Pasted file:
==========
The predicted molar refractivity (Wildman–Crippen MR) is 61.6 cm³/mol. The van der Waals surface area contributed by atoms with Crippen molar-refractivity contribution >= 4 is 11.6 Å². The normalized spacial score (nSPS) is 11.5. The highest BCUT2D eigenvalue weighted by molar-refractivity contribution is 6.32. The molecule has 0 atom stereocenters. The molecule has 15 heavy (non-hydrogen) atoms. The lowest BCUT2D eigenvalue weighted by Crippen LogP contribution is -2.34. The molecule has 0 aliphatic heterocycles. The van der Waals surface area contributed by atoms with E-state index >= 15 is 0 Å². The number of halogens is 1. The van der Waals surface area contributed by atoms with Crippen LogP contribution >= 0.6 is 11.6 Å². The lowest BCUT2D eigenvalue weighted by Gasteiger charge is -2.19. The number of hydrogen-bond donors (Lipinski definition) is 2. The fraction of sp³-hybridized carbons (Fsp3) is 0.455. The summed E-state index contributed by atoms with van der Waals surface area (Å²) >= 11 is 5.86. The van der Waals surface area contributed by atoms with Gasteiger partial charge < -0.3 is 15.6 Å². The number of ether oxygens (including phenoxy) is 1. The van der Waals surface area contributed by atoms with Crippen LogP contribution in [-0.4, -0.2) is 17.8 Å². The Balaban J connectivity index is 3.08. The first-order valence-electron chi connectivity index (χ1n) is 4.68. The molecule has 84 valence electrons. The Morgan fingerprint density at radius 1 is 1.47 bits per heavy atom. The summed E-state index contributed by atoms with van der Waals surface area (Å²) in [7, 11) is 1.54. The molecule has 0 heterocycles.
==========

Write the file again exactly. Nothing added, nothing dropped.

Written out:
The predicted molar refractivity (Wildman–Crippen MR) is 61.6 cm³/mol. The van der Waals surface area contributed by atoms with Crippen molar-refractivity contribution >= 4 is 11.6 Å². The normalized spacial score (nSPS) is 11.5. The highest BCUT2D eigenvalue weighted by molar-refractivity contribution is 6.32. The molecule has 0 atom stereocenters. The molecule has 15 heavy (non-hydrogen) atoms. The lowest BCUT2D eigenvalue weighted by Crippen LogP contribution is -2.34. The molecule has 0 aliphatic heterocycles. The van der Waals surface area contributed by atoms with E-state index >= 15 is 0 Å². The number of halogens is 1. The van der Waals surface area contributed by atoms with Crippen LogP contribution >= 0.6 is 11.6 Å². The lowest BCUT2D eigenvalue weighted by Gasteiger charge is -2.19. The number of hydrogen-bond donors (Lipinski definition) is 2. The fraction of sp³-hybridized carbons (Fsp3) is 0.455. The summed E-state index contributed by atoms with van der Waals surface area (Å²) >= 11 is 5.86. The van der Waals surface area contributed by atoms with Gasteiger partial charge < -0.3 is 15.6 Å². The number of ether oxygens (including phenoxy) is 1. The van der Waals surface area contributed by atoms with Crippen LogP contribution in [-0.4, -0.2) is 17.8 Å². The Balaban J connectivity index is 3.08. The first-order valence-electron chi connectivity index (χ1n) is 4.68. The molecule has 84 valence electrons. The Morgan fingerprint density at radius 1 is 1.47 bits per heavy atom. The summed E-state index contributed by atoms with van der Waals surface area (Å²) in [7, 11) is 1.54. The molecule has 0 heterocycles.